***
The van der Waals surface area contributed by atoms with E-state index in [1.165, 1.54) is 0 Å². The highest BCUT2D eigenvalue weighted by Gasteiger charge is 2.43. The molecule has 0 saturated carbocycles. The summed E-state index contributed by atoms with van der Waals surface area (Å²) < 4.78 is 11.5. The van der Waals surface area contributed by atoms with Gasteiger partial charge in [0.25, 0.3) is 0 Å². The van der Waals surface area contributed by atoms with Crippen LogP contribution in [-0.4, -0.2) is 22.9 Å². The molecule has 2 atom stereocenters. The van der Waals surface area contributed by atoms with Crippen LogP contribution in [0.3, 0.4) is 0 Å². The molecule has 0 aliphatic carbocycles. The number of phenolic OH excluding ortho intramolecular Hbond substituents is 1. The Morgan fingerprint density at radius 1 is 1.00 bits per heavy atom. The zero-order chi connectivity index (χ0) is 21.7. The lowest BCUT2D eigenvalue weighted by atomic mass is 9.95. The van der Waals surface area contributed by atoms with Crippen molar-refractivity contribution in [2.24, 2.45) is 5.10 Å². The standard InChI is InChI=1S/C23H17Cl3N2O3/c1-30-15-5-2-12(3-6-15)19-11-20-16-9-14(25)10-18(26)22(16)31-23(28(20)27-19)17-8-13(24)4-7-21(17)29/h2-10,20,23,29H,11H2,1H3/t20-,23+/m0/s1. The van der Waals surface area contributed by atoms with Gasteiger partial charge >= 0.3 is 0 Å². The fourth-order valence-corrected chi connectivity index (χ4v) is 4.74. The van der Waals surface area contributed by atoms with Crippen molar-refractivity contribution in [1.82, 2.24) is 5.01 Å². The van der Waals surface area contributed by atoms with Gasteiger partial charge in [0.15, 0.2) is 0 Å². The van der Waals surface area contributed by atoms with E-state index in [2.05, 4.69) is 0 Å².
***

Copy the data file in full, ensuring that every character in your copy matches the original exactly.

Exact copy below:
The van der Waals surface area contributed by atoms with E-state index in [1.165, 1.54) is 0 Å². The highest BCUT2D eigenvalue weighted by Gasteiger charge is 2.43. The molecule has 0 saturated carbocycles. The summed E-state index contributed by atoms with van der Waals surface area (Å²) < 4.78 is 11.5. The van der Waals surface area contributed by atoms with Gasteiger partial charge in [0.25, 0.3) is 0 Å². The van der Waals surface area contributed by atoms with Crippen LogP contribution in [-0.4, -0.2) is 22.9 Å². The molecule has 2 atom stereocenters. The van der Waals surface area contributed by atoms with Crippen LogP contribution in [0.3, 0.4) is 0 Å². The molecule has 0 aliphatic carbocycles. The number of phenolic OH excluding ortho intramolecular Hbond substituents is 1. The Morgan fingerprint density at radius 1 is 1.00 bits per heavy atom. The zero-order chi connectivity index (χ0) is 21.7. The lowest BCUT2D eigenvalue weighted by atomic mass is 9.95. The van der Waals surface area contributed by atoms with Crippen molar-refractivity contribution in [2.24, 2.45) is 5.10 Å². The standard InChI is InChI=1S/C23H17Cl3N2O3/c1-30-15-5-2-12(3-6-15)19-11-20-16-9-14(25)10-18(26)22(16)31-23(28(20)27-19)17-8-13(24)4-7-21(17)29/h2-10,20,23,29H,11H2,1H3/t20-,23+/m0/s1. The van der Waals surface area contributed by atoms with Gasteiger partial charge >= 0.3 is 0 Å². The fourth-order valence-corrected chi connectivity index (χ4v) is 4.74. The van der Waals surface area contributed by atoms with Crippen molar-refractivity contribution in [1.82, 2.24) is 5.01 Å². The van der Waals surface area contributed by atoms with Gasteiger partial charge in [0.15, 0.2) is 0 Å². The van der Waals surface area contributed by atoms with E-state index in [2.05, 4.69) is 0 Å².